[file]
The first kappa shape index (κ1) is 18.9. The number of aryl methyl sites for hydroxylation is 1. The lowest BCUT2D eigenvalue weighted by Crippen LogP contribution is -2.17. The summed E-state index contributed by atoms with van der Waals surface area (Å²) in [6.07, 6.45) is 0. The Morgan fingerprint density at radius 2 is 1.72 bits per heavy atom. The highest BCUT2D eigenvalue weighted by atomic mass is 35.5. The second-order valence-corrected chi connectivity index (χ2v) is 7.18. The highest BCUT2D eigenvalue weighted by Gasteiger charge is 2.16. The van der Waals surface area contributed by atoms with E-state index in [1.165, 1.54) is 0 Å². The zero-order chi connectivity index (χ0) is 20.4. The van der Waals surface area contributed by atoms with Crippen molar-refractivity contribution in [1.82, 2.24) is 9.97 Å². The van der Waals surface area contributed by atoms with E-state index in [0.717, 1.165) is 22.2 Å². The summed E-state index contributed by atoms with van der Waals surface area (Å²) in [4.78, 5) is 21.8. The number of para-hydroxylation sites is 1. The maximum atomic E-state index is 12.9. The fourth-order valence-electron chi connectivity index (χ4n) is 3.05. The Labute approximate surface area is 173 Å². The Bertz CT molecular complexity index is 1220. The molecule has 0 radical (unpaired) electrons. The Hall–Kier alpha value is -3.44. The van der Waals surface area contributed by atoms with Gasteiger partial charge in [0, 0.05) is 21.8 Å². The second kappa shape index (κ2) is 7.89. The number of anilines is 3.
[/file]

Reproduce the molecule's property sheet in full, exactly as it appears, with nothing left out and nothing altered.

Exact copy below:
The first kappa shape index (κ1) is 18.9. The number of aryl methyl sites for hydroxylation is 1. The lowest BCUT2D eigenvalue weighted by Crippen LogP contribution is -2.17. The summed E-state index contributed by atoms with van der Waals surface area (Å²) in [6.07, 6.45) is 0. The Morgan fingerprint density at radius 2 is 1.72 bits per heavy atom. The highest BCUT2D eigenvalue weighted by atomic mass is 35.5. The second-order valence-corrected chi connectivity index (χ2v) is 7.18. The highest BCUT2D eigenvalue weighted by Gasteiger charge is 2.16. The van der Waals surface area contributed by atoms with E-state index in [1.165, 1.54) is 0 Å². The zero-order chi connectivity index (χ0) is 20.4. The van der Waals surface area contributed by atoms with Crippen molar-refractivity contribution in [1.82, 2.24) is 9.97 Å². The van der Waals surface area contributed by atoms with E-state index in [0.717, 1.165) is 22.2 Å². The summed E-state index contributed by atoms with van der Waals surface area (Å²) in [4.78, 5) is 21.8. The number of para-hydroxylation sites is 1. The maximum atomic E-state index is 12.9. The fourth-order valence-electron chi connectivity index (χ4n) is 3.05. The Labute approximate surface area is 173 Å². The Bertz CT molecular complexity index is 1220. The molecule has 0 radical (unpaired) electrons. The Hall–Kier alpha value is -3.44. The van der Waals surface area contributed by atoms with Gasteiger partial charge in [0, 0.05) is 21.8 Å². The second kappa shape index (κ2) is 7.89. The number of anilines is 3.